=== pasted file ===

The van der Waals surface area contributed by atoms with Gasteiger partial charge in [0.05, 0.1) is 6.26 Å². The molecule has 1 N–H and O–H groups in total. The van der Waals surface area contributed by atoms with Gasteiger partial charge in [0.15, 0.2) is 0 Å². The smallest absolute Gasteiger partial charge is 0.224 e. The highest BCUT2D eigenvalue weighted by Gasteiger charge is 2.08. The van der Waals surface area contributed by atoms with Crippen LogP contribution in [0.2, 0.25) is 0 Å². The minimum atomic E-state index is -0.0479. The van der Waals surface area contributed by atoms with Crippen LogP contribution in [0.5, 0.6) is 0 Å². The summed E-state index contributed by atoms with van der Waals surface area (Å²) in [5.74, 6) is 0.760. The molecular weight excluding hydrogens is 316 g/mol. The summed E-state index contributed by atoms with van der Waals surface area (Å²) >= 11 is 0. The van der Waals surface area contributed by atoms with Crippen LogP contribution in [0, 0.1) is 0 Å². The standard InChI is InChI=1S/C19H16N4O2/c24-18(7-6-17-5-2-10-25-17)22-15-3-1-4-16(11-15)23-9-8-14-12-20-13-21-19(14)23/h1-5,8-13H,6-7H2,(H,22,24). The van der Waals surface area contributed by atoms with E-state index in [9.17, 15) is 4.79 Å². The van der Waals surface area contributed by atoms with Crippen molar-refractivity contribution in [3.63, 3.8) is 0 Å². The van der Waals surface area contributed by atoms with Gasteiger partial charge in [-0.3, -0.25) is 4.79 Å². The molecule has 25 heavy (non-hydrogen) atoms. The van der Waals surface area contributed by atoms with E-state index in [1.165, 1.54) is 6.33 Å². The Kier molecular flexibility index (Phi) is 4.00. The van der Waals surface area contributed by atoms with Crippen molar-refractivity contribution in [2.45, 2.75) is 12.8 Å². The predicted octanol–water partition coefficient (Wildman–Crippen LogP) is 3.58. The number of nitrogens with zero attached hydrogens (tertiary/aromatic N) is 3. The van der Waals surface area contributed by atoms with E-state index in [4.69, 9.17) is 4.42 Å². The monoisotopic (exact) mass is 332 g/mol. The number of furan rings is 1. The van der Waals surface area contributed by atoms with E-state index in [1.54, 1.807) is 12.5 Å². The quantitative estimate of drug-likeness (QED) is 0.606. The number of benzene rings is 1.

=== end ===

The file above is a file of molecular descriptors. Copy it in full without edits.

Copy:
The van der Waals surface area contributed by atoms with Gasteiger partial charge in [0.05, 0.1) is 6.26 Å². The molecule has 1 N–H and O–H groups in total. The van der Waals surface area contributed by atoms with Gasteiger partial charge in [0.15, 0.2) is 0 Å². The smallest absolute Gasteiger partial charge is 0.224 e. The highest BCUT2D eigenvalue weighted by Gasteiger charge is 2.08. The van der Waals surface area contributed by atoms with Crippen LogP contribution in [0.2, 0.25) is 0 Å². The minimum atomic E-state index is -0.0479. The van der Waals surface area contributed by atoms with Crippen LogP contribution in [0.5, 0.6) is 0 Å². The summed E-state index contributed by atoms with van der Waals surface area (Å²) in [5.74, 6) is 0.760. The molecular weight excluding hydrogens is 316 g/mol. The summed E-state index contributed by atoms with van der Waals surface area (Å²) >= 11 is 0. The van der Waals surface area contributed by atoms with Crippen LogP contribution in [0, 0.1) is 0 Å². The standard InChI is InChI=1S/C19H16N4O2/c24-18(7-6-17-5-2-10-25-17)22-15-3-1-4-16(11-15)23-9-8-14-12-20-13-21-19(14)23/h1-5,8-13H,6-7H2,(H,22,24). The van der Waals surface area contributed by atoms with E-state index in [9.17, 15) is 4.79 Å². The van der Waals surface area contributed by atoms with Crippen molar-refractivity contribution in [3.63, 3.8) is 0 Å². The van der Waals surface area contributed by atoms with Gasteiger partial charge in [-0.3, -0.25) is 4.79 Å². The molecule has 25 heavy (non-hydrogen) atoms. The van der Waals surface area contributed by atoms with E-state index in [1.165, 1.54) is 6.33 Å². The Kier molecular flexibility index (Phi) is 4.00. The van der Waals surface area contributed by atoms with Crippen molar-refractivity contribution in [2.45, 2.75) is 12.8 Å². The predicted octanol–water partition coefficient (Wildman–Crippen LogP) is 3.58. The number of nitrogens with zero attached hydrogens (tertiary/aromatic N) is 3. The van der Waals surface area contributed by atoms with E-state index in [4.69, 9.17) is 4.42 Å². The monoisotopic (exact) mass is 332 g/mol. The number of furan rings is 1. The van der Waals surface area contributed by atoms with E-state index in [1.54, 1.807) is 12.5 Å². The quantitative estimate of drug-likeness (QED) is 0.606. The number of benzene rings is 1.